SUSE: 2019:1692-1 important: the Linux Kernel

    Date24 Jun 2019
    Posted ByLinuxSecurity Advisories
    An update that solves 9 vulnerabilities and has 7 fixes is now available.
       SUSE Security Update: Security update for the Linux Kernel
    Announcement ID:    SUSE-SU-2019:1692-1
    Rating:             important
    References:         #1090078 #1110785 #1113769 #1120843 #1120885 
                        #1125580 #1125931 #1131543 #1131587 #1132374 
                        #1132472 #1134848 #1135281 #1136424 #1136446 
    Cross-References:   CVE-2018-17972 CVE-2019-11190 CVE-2019-11477
                        CVE-2019-11478 CVE-2019-11479 CVE-2019-11833
                        CVE-2019-11884 CVE-2019-3846 CVE-2019-5489
    Affected Products:
                        SUSE Linux Enterprise Server 12-LTSS
                        SUSE Linux Enterprise Module for Public Cloud 12
       An update that solves 9 vulnerabilities and has 7 fixes is
       now available.
       The SUSE Linux Enterprise 12 kernel version 3.12.61 was updated to receive
       various security and bugfixes.
       The following security bugs were fixed:
       - CVE-2019-11477: A sequence of SACKs may have been crafted by a remote
         attacker such that one can trigger an integer overflow, leading to a
         kernel panic. (bsc#1137586).
       - CVE-2019-11478: It was possible to send a crafted sequence of SACKs
         which would fragment the TCP retransmission queue. A remote attacker may
         have been able to further exploit the fragmented queue to cause an
         expensive linked-list walk for subsequent SACKs received for that same
         TCP connection.
       - CVE-2019-11479: It was possible to send a crafted sequence of SACKs
         which would fragment the RACK send map. A remote attacker may have been
         able to further exploit the fragmented send map to cause an expensive
         linked-list walk for subsequent SACKs received for that same TCP
         connection. This would have resulted in excess resource consumption due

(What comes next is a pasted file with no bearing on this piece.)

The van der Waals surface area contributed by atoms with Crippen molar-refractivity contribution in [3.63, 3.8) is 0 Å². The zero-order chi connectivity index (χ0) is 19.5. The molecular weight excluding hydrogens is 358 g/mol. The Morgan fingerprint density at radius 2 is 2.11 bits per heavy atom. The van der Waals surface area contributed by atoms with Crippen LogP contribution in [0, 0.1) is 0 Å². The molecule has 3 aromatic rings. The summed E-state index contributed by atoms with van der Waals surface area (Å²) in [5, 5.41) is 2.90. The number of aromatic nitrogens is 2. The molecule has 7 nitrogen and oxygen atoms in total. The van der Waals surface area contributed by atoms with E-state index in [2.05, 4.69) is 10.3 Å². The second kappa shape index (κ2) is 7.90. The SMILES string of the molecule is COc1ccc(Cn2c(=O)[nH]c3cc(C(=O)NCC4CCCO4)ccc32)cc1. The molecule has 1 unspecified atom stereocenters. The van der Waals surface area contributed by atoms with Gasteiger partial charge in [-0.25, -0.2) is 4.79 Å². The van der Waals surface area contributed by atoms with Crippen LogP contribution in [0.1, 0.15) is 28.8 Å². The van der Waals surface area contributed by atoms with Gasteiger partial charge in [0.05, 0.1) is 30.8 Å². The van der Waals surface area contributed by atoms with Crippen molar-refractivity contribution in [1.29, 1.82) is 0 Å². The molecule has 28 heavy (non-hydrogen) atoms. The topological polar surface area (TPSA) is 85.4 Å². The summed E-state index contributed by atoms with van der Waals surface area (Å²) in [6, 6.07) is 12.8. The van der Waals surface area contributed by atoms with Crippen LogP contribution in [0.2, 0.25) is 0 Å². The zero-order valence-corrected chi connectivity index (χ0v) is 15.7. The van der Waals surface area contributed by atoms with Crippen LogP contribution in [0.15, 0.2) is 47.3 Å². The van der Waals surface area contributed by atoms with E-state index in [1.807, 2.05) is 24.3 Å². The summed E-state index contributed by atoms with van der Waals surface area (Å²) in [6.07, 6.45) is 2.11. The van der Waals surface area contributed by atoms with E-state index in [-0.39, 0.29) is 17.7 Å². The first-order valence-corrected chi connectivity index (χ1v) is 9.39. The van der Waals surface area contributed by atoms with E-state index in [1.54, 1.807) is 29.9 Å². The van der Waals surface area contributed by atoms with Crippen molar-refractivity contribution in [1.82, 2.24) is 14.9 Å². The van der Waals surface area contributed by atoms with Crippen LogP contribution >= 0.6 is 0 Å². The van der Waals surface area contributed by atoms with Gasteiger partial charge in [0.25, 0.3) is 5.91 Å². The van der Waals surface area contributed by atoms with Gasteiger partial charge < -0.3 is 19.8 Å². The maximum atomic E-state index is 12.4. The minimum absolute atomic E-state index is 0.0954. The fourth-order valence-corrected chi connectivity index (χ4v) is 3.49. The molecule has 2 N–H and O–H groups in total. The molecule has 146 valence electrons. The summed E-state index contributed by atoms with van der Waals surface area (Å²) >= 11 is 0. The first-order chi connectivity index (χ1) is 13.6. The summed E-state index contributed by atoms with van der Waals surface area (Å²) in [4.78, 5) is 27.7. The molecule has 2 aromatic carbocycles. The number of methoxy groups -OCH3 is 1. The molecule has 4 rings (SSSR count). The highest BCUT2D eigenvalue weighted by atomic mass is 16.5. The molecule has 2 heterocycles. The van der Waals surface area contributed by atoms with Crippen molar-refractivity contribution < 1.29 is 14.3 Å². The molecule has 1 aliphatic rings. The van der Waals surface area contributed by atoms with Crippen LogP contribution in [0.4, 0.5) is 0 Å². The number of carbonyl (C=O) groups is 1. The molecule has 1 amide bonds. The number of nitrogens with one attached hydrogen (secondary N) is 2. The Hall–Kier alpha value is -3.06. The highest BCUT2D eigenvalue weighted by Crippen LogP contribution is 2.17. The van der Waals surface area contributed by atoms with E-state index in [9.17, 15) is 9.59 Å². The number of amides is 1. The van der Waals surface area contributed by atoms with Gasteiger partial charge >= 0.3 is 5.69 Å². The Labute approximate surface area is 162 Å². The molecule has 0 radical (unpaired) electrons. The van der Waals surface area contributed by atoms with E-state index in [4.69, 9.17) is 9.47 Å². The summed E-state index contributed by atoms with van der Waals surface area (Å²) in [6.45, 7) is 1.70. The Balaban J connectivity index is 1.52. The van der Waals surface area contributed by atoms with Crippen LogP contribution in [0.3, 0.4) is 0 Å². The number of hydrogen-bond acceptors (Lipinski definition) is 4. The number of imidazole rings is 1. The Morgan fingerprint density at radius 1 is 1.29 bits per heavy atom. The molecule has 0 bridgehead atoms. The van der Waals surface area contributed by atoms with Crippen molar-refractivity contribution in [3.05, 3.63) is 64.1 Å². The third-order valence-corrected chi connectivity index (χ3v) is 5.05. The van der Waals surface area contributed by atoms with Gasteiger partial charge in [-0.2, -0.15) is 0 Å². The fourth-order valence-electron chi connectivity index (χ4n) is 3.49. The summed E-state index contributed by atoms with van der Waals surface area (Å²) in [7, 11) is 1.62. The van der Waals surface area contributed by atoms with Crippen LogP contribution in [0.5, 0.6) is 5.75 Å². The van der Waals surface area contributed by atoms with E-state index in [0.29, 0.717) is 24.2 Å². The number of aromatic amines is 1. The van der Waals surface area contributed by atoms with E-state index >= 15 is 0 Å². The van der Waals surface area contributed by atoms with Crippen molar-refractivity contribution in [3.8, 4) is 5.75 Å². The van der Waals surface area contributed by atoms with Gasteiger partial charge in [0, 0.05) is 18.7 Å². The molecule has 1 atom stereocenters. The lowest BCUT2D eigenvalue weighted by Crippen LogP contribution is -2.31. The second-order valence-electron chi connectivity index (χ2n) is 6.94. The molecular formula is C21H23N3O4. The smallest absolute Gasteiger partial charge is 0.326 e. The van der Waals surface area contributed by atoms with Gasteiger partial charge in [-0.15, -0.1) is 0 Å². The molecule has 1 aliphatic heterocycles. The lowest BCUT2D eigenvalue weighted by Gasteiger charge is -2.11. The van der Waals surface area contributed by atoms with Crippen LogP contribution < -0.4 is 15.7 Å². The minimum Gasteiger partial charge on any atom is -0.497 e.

to low mss values.
       - CVE-2019-3846: A flaw that allowed an attacker to corrupt memory and
         possibly escalate privileges was found in the mwifiex kernel module
         while connecting to a malicious wireless network. (bnc#1136424)
       - CVE-2019-5489: The mincore() implementation in mm/mincore.c in the Linux
         kernel allowed local attackers to observe page cache access patterns of
         other processes on the same system, potentially allowing sniffing of
         secret information. (Fixing this affects the output of the fincore
         program.) Limited remote exploitation may have been possible, as
         demonstrated by latency differences in accessing public files from an
         Apache HTTP Server. (bnc#1120843)
       - CVE-2019-11833: fs/ext4/extents.c in the Linux kernel did not zero out
         the unused memory region in the extent tree block, which might have
         allowed local users to obtain sensitive information by reading
         uninitialized data in the filesystem. (bnc#1135281)
       - CVE-2019-11190: The Linux kernel allowed local users to bypass ASLR on
         setuid programs (such as /bin/su) because install_exec_creds() is called
         too late in load_elf_binary() in fs/binfmt_elf.c, and thus the
         ptrace_may_access() check has a race condition when reading
         /proc/pid/stat. (bnc#1131543)
       - CVE-2019-11884: The do_hidp_sock_ioctl function in